Practice Techniques

These are some easy practice techniques which help with conducting form. Included are also some tips, tricks, hints and interesting points of note to help the beginning conductor.

Downbeats

To refine arm movement and make sure you are correctly hitting the focal point, tape some paper to a wall. Hold a pen in each hand and stand before the wall. Move your arms as if you were conducting the down beat. Try to keep the strokes in relatively the same place and all hitting the focal point.

To find your focal point, stand in front of a table with a height approximately where your focal point would be. Mark Xs on the table where your finger tips should hit. Conduct in front of the table and try to tap the Xs briefly every down beat. (Substitute the table with a friend's open palms if your can't find a good table).

*Helpful Hint* Think of the focal point as a hot-plate. It's hot so you only want to touch it briefly. Flick the focal point quickly, avoid slapping it.

To get the flicking motion down, get a big rubber band and loop it around your middle finger. Pull the band back to your elbow and conduct down beats with one hand. Feel the rubber band pulling your finger back as you flick downwards. Try to remember this feeling and copy it without the rubber band.

To check whether your hands move in towards your chest, stand in front of a mirror in the starting position. Have someone mark on the mirror (with post-it notes or tape) the edge of your chest starting from under your arm pits. Next conduct downbeats in front of the marked mirror, trying to keep your hands from crossing the marked line.

*Helpful hint* When conducting, think 'down'. Often one can begin to emphasize up as the beat. Severe emphasis on the up beat turns into hitches, or little accents at the top of the patterns. Thinking 'down' helps to eliminate this. Raise your arms, but focus on them dropping to the focal point.

Conducting two

*Helpful Hint* At the end of beat one, the hands and arms should remain in front of the body, not way out to the sides on a plane with the body.

Be mindful that on the swing up, the hands stay out and do not come back in. (Quick check: at the end of beat one, if your hands are anywhere closer to your body than your elbows are, your hands came in.)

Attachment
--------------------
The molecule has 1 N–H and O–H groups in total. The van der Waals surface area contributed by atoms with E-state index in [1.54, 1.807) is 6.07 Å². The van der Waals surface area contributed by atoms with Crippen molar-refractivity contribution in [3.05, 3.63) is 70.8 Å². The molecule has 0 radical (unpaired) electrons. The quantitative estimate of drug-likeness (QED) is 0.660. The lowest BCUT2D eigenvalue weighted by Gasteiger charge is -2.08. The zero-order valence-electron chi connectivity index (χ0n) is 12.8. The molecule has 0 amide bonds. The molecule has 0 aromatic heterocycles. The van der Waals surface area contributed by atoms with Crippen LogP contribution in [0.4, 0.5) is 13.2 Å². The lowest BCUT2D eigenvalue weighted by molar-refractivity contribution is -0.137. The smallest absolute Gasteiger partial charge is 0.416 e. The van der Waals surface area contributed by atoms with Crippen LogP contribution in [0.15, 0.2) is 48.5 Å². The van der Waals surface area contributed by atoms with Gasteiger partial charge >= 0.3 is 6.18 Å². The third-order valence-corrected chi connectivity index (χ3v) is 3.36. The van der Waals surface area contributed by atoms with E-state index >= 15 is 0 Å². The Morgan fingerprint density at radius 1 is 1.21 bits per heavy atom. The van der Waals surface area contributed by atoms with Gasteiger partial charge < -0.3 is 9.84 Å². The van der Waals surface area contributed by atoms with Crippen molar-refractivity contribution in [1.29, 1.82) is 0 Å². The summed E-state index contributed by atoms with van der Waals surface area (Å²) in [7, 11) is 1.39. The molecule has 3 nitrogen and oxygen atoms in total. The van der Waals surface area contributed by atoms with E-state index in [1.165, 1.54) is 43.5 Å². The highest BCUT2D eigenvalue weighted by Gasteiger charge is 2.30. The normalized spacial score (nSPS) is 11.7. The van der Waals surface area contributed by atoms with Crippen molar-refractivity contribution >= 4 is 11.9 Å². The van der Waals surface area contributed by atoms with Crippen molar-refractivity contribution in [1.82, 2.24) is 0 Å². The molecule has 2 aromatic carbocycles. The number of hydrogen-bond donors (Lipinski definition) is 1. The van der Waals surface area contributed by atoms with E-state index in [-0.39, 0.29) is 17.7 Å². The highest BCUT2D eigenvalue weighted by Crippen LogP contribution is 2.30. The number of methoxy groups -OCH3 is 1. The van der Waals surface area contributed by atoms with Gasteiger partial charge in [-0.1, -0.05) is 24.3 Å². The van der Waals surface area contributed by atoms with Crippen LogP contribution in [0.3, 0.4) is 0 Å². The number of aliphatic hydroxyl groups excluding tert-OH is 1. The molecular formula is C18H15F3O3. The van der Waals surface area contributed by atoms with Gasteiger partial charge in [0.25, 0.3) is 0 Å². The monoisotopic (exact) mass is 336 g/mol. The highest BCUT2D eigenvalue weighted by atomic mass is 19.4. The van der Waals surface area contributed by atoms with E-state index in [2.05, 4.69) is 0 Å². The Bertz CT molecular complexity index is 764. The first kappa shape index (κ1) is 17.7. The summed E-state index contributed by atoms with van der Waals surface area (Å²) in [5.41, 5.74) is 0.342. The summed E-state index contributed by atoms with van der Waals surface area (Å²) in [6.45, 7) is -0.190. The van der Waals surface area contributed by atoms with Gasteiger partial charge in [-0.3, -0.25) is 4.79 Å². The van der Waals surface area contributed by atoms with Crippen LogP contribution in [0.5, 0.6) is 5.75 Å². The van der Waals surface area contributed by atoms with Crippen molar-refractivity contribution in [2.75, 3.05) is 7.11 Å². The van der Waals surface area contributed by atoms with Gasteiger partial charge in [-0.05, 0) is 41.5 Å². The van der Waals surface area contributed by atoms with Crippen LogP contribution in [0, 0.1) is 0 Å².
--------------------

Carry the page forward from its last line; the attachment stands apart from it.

Be mindful of spreading your hands too far apart in the 'out' part of the pattern. If your throw your hands way out, you will rush to bring them in again, and the beat will not be consistent.

*Interesting note* Most marches are conducted in two. Why? Well, you have two feet right? Some songs in four can be conducted in two. Since four can be divided into two, marching bands can play songs in four even though normal band members have two feet.

Conducting three

A further step-by-step explanation:

Down: bring arms down, hit focal point, go back up.
Out: bring arms down hit focal point, go out.
Up: bring arms down and in, hit focal point, go straight up.

*Tip* the 'Star Spangled Banner', the national anthem of the United States, is conducted in three, NOT in four, a common mistake.

*Interesting note* Waltzes are also conducted in three.

Conducting four

Down: bring arms down, hit focal point, go back up.
Down: bring arms down, hit focal point, go back up.
Out: bring arms down hit focal point, go out.
Up: bring arms down and in, hit focal point, go straight up.

This is a great teaching pattern since much music is in four and since it can be broken down into the three, two and one patterns very easily. The basic four pattern works with a variety of patterns, making it the best pattern for conducting a tempo change or for recovery when the band falls apart.

Fast tempo

Remember, the fast tempo pattern is the same but much smaller to accommodate the lack of time. Keep the upper arm relatively still; the elbow replaces the shoulder as a pivot point, so try to eliminate extra motion in the shoulder and upper arms to conserve energy and keep a consistent beat. Conduct with the forearms. Any extra movements in the arms must be with the hands to keep the beat clear.

Conducting with small relaxed patterns conserves energy and prevents much frustration.

Remember: The key to conducting a tempo change is the rebound.

Slow pattern

In a slow pattern, most of the arm movement is from the shoulder. Make sure you have a straight, even rebound on beat one, to maintain tempo consistency. Slow patterns are bigger than fast tempo patterns.